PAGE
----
New CANAV Books List … Here’s our new Summer/Fall 2021 Booklist. Don’t miss out. For any sharp-minded aviation reader this is a goldmine!
Snowbirds Update, Some Top News Reporting from the Soo
Being stuck in Toronto, it’s not so easy to find a nicely written, factually solid and interesting piece of reportage of local interest. Much of what we get in the Toronto Star, for example, is far left political rants. A good day for the Star is to publish 3, 4, 5 so-called news items rampaging against the ruling Conservatives at Queen’s Park. Don’t they get tired of this? It’s as if the Star was on the Liberal party’s payroll. They really need to calm down and get a grip. We subscribers would appreciate much more in-depth local, national and international news that isn’t spoiled by political haranguing. To be fair, however, there always is some excellent local coverage in the community newspapers. Thank goodness, right. My own neighbourhood Beach Metro News provides an escape from the all-too-unedifying Star.
I’ve always been impressed by the solid, in-depth news coverage from our smaller northern press, those stalwarts such as the Soo Star, Sudbury Star and North Bay Nugget. Lately, Darren Taylor of the Soo wrote this superb item profiling Snowbirds pilot, Patrice Powis-Clement. Here it is for your enjoyment. What a decent, edifying bit of hometown coverage. Certainly well worth clipping by the Snowbirds for their archives at Moose Jaw: https://www.sudbury.com/around-the-north/snowbirds-no-9-5-job-says-northern-ont-man-joining-aerobatics-team-3767643
Amazing Good Fortune after a Mid-Air Collision
Check out this story from Colorado yesterday. We know how such events usually end. But, on May 12, 2021 things panned out for all involved:
Laura, just a regular pilot turned writer@LauraSavino747·Breaking News – midair collision over Denver. Both planes landed with no injuries. #thedenverchannel.com/news/local-news/2-planes-collide-mid-air-over-cherry-creek-state-park-no-reported-injuries-officials-say #aviation #Denver #cockpitchatter #Pilot #AvGeek
Also, here’s the summary from the Aviation Safety Network:
|Date:||Wednesday 12 May 2021|
Swearingen SA226-TC Metro II
|Operator:||Key Lime Air|
|Engines:||2 Garrett TPE331|
|Crew:||Fatalities: 0 / Occupants:|
|Passengers:||Fatalities: 0 / Occupants: 0|
|Total:||Fatalities: 0 / Occupants:|
|Location:||2,3 nm N of Denver-Centennial Airport, CO (APA/KAPA) ( United States of America)|
|Departure airport:||Salida Airport, CO (SLT/KANK), United States of America|
|Destination airport:||Denver-Centennial Airport, CO (APA/KAPA), United States of America|
A privately registered Cirrus SR22 (N416DJ) and a Key Lime Air Swearingen Metro II (N280KL) collided on approach to Denver-Centennial Airport, Colorado, USA.
The Cirrus pilot activated the CAPS rescue parachute. The Key Lime flight reported issues with the right-hand engine and continued the approach for a safe landing on runway 17L.
|Investigating agency: NTSB|
A Few COVID Thoughts for May 7, 2021
West of New Brunswick, Canada’s ruling classes still seem to be clueless about Covid 19. Were they otherwise, Ottawa and the provincial governments long ago would have imposed the scientific/medical measures known to be effective in controlling the virus. Had they done so, the country today likely would be wide open and Mothers Day would not be down the drain again. So here we are in Year 2 with most of Canada overwhelmed by illness. Extra aggravating is our legion of deniers. They proudly remain tuned out to reality, preferring to protest about their supposed “rights” being trampled upon (with no mention, of course, of the duties that are emblematic of any civilized society). Google this and see some classic Canadian redneck yahoos: “Protesters, most not wearing masks, gathered in Montreal on Saturday to demonstrate against Quebec’s public health restrictions such as the curfew.” What’s the collective IQ in this photo?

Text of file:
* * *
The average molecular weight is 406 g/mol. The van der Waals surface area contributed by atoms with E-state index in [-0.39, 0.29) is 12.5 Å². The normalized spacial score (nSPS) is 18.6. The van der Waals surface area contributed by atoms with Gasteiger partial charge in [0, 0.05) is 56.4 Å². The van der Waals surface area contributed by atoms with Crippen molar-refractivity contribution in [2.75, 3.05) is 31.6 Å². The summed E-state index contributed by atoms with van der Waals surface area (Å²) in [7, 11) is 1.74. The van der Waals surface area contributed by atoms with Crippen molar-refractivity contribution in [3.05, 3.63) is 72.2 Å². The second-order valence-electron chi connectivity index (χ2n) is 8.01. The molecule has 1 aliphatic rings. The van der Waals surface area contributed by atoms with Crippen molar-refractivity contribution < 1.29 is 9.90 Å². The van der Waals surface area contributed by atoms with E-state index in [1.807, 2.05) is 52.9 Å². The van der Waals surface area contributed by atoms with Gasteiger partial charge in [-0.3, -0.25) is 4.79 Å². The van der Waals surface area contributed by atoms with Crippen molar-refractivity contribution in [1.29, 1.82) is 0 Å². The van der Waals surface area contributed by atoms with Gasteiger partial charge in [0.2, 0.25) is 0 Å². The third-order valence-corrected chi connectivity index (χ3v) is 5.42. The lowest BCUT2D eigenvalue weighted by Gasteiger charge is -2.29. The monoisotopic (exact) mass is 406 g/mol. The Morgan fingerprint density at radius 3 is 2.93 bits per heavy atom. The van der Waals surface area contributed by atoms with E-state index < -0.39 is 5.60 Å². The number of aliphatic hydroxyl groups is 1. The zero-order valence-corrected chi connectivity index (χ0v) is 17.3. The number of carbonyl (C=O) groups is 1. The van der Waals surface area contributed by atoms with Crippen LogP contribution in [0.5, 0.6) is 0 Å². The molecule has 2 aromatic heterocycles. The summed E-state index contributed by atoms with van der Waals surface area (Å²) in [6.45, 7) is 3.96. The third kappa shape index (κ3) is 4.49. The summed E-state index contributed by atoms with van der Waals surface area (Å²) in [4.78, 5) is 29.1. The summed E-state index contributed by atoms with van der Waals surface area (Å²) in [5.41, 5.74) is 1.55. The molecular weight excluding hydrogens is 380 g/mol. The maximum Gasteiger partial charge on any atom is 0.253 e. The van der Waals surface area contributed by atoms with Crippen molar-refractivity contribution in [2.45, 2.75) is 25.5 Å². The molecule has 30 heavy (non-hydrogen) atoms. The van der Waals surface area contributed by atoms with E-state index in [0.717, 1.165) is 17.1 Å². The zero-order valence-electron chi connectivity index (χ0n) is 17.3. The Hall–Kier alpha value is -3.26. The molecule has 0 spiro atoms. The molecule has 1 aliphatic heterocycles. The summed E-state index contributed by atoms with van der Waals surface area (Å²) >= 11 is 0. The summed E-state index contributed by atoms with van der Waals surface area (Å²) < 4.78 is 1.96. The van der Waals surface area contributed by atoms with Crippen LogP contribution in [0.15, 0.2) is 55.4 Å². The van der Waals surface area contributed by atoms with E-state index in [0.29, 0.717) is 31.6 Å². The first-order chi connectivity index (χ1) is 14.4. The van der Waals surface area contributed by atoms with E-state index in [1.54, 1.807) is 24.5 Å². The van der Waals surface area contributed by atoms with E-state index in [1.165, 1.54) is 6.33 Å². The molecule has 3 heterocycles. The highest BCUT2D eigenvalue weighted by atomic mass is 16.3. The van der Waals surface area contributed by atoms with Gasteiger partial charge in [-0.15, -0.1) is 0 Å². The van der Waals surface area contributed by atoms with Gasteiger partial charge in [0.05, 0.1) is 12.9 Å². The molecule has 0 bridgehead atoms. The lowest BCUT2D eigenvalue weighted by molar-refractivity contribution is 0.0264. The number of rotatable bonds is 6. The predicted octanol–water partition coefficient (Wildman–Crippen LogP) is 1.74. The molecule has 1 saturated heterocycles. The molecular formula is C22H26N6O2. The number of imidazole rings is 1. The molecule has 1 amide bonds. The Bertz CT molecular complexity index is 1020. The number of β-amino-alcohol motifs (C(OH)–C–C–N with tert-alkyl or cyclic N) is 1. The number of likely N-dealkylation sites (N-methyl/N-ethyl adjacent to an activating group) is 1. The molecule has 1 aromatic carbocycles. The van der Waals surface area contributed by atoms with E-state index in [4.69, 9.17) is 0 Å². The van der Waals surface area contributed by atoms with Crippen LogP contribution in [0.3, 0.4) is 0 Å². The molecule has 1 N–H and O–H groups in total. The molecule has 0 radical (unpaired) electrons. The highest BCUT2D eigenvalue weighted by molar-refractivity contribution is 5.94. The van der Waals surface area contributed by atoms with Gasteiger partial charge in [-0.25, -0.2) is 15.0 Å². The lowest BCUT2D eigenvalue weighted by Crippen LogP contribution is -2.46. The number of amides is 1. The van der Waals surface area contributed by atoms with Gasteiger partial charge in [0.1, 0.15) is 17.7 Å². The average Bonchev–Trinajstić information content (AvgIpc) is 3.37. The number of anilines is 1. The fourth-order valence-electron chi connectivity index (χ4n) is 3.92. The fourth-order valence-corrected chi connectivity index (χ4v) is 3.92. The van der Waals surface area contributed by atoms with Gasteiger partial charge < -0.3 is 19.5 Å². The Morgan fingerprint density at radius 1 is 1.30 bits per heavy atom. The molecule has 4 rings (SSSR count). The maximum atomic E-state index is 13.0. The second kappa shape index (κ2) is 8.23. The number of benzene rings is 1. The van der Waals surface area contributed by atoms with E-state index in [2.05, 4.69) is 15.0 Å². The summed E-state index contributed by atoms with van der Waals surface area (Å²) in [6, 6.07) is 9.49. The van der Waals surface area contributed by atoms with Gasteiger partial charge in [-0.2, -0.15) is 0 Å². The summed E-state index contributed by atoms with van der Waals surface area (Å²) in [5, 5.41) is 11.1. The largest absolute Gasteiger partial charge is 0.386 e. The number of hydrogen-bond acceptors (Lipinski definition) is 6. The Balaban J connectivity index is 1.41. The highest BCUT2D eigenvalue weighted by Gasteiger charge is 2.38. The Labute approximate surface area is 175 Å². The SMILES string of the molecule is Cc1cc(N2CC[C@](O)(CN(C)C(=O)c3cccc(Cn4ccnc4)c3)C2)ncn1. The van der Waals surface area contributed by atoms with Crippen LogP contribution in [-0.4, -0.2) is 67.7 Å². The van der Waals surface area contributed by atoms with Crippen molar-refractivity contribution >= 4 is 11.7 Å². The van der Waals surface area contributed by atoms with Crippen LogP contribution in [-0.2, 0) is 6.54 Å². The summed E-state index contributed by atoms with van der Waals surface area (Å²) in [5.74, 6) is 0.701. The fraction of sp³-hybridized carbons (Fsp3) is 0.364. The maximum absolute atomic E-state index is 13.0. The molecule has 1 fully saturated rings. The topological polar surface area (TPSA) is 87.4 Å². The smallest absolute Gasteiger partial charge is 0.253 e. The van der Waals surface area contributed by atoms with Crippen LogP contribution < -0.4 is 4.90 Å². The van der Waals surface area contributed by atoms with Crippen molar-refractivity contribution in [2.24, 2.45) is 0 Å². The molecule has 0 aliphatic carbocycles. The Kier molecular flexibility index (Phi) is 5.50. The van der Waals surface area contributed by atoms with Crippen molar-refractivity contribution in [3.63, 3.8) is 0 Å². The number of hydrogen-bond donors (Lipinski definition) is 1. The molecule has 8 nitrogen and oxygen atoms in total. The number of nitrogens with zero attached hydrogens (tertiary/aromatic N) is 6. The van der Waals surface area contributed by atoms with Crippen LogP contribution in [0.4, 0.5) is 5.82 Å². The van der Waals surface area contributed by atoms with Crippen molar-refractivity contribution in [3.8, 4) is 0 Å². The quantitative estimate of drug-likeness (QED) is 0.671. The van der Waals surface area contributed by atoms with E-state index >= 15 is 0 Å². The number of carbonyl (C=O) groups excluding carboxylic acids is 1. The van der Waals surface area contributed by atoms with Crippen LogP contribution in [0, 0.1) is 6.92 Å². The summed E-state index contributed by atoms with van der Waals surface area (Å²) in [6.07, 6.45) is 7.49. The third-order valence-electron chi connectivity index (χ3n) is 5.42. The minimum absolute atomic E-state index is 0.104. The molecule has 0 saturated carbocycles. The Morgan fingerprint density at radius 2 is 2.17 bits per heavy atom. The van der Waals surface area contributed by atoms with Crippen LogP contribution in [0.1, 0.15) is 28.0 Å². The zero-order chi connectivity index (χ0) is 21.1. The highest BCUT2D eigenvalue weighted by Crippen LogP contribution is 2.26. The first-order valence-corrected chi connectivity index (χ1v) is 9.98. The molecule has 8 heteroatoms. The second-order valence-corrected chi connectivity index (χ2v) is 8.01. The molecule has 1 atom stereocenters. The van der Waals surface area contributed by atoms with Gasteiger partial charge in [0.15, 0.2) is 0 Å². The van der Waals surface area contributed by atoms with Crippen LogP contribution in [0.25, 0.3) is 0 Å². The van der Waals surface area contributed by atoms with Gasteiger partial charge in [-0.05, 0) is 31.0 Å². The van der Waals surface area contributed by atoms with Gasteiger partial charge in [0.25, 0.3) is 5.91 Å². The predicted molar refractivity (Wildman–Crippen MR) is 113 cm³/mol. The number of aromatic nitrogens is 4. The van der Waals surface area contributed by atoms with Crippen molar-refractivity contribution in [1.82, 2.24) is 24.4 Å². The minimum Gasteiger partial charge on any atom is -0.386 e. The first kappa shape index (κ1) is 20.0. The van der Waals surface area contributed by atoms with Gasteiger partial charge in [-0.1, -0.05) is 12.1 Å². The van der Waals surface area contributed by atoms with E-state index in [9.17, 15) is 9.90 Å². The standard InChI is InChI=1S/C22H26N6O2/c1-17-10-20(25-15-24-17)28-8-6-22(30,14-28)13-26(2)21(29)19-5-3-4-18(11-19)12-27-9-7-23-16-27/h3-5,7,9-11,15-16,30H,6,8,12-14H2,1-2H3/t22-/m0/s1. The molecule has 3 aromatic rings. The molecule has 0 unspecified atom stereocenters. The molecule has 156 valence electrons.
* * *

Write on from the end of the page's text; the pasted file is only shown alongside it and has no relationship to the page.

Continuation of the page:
Statistics for May 4 to 6, 2021 show how backwards Canada remains compared to other regions around the planet that got out ahead of Covid-19 from the start. These are simple, basic stats, but anyone without blinkers will get the message.
One wonders why the mainstream news networks are not highlighting such shocking data every day on the evening news and on the front pages. If they would, then maybe the government would sharpen up a bit. Where is the media’s conscience about this? Note the stats for Sweden, which pooh-poohed lockdowns, etc. from the start. Nonetheless, the anti-measures people still laud Sweden for its supposed iconoclasm in going against the grain. Well, compare Sweden’s neighbours Finland and Norway. Of course, Finland has been considered by the anti-everything clods to have gone overboard with its strict measures. But who gets the last laugh! The numbers don’t lie, take a look:
Country Population 2019 New Cases May 4, 5 or 6, 2121
USA 328.2 million 43,235
Brazil 211 million 73,380
Germany 83 million 17,917
France 67 million 21,712
South Korea 51.7 million 525
Canada 37.6 million 7,961
Australia 25.4 11
Taiwan 23.6 13
Sweden 10.2 6526
Israel 9 61
Finland 5.5 280
Norway 5.3 506
New Zealand 4.9 1
In Canada (7916 cases compared to Australia with 11) the eastern provinces took the unpopular, yet, valiant approach of strict lockdowns right from the start. Provinces such as Ontario played a complicated political game that blew up in their faces. Here are some cases. Read ’em and weep, Ontario:
New Brunswick 777,000 4
Newfoundland 522,000 6
Ontario 14.6 million 3166
Quebec 8.5 million 915
Alberta 4.4 million 2211
Chasing Airplanes: My 1961 Road Trip
By 1961 I had been on many airplane-chasing trips all around southern Ontario from Windsor to Ottawa, down to Montreal, even across the border. These ventures usually were with such pals as Merlin Reddy, Nick Wolochatiuk and Paul Regan. Eventually, some of the fellows had a car, but early on we got around via that tried and true method – hitchhiking. As such, we used to call ourselves “The Knights of the Road”. Hitchhiking still was a respectable way of getting around. We invariably reached our destination, although at times we had to wait for our next ride. Summers were busiest, since we were off school, but that never kept us from thumbing 25 miles out to Malton Airport to look for interesting planes to photograph when it was -20F in December.